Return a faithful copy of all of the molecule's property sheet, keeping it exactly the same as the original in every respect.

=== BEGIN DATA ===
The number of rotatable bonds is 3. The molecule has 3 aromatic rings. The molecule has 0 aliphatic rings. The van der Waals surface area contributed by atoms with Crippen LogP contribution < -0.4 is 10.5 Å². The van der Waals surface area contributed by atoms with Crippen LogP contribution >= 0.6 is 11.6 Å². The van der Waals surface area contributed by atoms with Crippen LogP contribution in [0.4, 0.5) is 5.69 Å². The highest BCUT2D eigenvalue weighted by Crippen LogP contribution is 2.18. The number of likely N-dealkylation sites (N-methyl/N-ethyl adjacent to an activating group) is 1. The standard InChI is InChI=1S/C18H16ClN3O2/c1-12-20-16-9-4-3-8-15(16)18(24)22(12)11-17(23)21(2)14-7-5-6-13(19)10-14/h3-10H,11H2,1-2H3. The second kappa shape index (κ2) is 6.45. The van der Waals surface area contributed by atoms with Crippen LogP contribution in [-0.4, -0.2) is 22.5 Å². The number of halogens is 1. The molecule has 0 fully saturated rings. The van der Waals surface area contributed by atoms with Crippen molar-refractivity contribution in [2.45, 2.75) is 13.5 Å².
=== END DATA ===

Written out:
The number of rotatable bonds is 3. The molecule has 3 aromatic rings. The molecule has 0 aliphatic rings. The van der Waals surface area contributed by atoms with Crippen LogP contribution < -0.4 is 10.5 Å². The van der Waals surface area contributed by atoms with Crippen LogP contribution >= 0.6 is 11.6 Å². The van der Waals surface area contributed by atoms with Crippen LogP contribution in [0.4, 0.5) is 5.69 Å². The highest BCUT2D eigenvalue weighted by Crippen LogP contribution is 2.18. The number of likely N-dealkylation sites (N-methyl/N-ethyl adjacent to an activating group) is 1. The standard InChI is InChI=1S/C18H16ClN3O2/c1-12-20-16-9-4-3-8-15(16)18(24)22(12)11-17(23)21(2)14-7-5-6-13(19)10-14/h3-10H,11H2,1-2H3. The second kappa shape index (κ2) is 6.45. The van der Waals surface area contributed by atoms with Crippen LogP contribution in [-0.4, -0.2) is 22.5 Å². The number of halogens is 1. The molecule has 0 fully saturated rings. The van der Waals surface area contributed by atoms with Crippen molar-refractivity contribution in [2.45, 2.75) is 13.5 Å².